The results of FE model were compared with experimental tests. The distribution of first principal plastic strains predicted by the numerical model fits well the crack patterns observed on the large scale model of the Mosque during shaking table tests. As shown in Figures 6 and 9, in the case of the original Mosque cracks formed on the spandrels between the openings up to the tambour, while in the reinforced model cracks on the bearing walls were observed at the base of the structure, according to the predicted damage pattern.
With this regard, it should be noted, however, that sliding of the dome at tambour opening level has been observed before the collapse of the shear walls.
This collapse mechanisms is not predicted by numerical results and can be ascribed to a different quality of masonry at the base of the dome from other parts of the Mosque.
The comparison between experimental and numerical responses in terms of acceleration and relative displacement at the top is shown in Figures 16 and 17.
Also in this case, the numerical and experimental results are in good agreement.
In the case of Minaret, it should be noted that the experimental value of 0.2 g on the original model corresponds to first observed cracks and to the attainment of first plastic strains in the numerical model.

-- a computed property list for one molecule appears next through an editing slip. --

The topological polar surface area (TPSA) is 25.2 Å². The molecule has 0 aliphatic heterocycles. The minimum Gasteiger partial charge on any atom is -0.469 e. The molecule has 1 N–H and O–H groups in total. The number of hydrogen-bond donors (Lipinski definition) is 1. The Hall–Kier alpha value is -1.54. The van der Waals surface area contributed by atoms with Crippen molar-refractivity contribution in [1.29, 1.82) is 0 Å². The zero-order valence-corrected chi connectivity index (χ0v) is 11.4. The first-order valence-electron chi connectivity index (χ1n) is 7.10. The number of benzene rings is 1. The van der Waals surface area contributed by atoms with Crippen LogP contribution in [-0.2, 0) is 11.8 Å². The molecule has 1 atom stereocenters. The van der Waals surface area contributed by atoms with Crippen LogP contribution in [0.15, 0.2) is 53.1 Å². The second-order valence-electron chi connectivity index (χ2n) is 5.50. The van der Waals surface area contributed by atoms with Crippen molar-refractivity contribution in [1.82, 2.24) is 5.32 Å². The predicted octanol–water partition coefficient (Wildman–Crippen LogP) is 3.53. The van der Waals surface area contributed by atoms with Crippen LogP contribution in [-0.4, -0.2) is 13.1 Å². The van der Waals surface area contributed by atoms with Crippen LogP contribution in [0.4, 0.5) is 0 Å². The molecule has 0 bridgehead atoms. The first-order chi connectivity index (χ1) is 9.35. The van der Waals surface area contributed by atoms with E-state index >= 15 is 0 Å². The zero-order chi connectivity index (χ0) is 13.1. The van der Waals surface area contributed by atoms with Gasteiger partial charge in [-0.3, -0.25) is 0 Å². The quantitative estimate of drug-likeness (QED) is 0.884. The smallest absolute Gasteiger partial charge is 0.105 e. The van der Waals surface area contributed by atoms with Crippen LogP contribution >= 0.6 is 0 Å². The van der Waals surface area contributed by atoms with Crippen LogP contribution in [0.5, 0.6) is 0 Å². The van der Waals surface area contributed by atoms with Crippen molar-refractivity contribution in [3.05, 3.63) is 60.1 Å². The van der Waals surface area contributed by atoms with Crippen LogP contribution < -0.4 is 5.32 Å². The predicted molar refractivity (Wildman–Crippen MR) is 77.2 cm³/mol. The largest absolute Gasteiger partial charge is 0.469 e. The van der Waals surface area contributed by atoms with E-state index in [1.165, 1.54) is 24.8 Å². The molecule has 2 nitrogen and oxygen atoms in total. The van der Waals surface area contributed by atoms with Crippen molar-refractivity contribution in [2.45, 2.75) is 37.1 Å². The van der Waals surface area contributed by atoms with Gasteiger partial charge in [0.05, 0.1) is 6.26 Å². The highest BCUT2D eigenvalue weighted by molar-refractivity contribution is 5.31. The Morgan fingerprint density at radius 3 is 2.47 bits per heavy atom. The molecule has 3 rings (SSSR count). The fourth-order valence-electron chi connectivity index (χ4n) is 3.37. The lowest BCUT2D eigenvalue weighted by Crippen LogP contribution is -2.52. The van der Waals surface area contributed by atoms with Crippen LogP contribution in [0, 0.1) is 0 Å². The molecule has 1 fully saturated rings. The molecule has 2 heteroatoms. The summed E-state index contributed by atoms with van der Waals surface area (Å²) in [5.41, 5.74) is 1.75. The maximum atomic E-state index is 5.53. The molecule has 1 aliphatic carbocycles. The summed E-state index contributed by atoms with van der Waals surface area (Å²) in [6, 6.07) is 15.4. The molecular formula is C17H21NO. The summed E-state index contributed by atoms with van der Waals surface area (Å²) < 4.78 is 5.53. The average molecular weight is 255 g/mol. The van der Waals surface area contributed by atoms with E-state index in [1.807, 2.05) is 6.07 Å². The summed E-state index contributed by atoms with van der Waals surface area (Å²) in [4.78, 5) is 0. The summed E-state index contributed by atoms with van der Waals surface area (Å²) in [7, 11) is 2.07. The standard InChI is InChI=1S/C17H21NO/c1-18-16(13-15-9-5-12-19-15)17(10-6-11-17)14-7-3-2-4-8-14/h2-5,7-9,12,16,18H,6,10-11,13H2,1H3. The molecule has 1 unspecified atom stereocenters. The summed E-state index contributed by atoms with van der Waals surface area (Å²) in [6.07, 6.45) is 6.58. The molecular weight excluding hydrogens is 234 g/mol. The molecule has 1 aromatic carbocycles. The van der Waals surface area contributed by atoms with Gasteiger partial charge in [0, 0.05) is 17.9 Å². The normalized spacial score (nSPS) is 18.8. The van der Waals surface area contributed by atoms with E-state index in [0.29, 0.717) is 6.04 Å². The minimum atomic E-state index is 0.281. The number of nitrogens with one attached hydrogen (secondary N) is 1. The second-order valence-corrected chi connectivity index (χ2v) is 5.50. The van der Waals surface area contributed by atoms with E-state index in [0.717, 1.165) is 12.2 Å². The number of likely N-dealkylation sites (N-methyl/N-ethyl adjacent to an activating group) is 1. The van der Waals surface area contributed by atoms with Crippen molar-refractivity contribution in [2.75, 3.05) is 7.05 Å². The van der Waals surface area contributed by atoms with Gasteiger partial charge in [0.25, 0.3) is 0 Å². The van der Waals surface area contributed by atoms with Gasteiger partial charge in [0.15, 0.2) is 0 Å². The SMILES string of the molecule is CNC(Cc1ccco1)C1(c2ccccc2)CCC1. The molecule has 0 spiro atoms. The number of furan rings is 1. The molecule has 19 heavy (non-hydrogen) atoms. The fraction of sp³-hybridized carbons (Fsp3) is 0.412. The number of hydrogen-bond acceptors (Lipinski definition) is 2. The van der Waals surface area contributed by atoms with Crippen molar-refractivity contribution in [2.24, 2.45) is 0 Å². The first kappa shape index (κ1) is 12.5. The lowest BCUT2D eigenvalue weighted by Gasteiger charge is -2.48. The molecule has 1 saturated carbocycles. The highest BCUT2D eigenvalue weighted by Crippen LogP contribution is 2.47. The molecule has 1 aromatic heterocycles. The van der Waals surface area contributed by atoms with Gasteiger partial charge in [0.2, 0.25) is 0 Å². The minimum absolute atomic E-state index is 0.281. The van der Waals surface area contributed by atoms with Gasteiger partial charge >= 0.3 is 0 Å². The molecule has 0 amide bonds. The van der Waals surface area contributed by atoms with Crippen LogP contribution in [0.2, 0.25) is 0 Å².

However, during the testing the original Minaret did not collapse for values of peak acceleration at the top up to 0.7 g and the structure exhibited a rigid block behaviour with rocking.
Also in the case of the strengthened Minaret the experimental peak accelerations at the top are higher than numerical ones. Considering that a non-linear static FE analysis was performed, this discrepancy can be ascribed to cyclic loading induced by seismic excitations and to the rigid block-type behaviour of the Minaret observed during testing.
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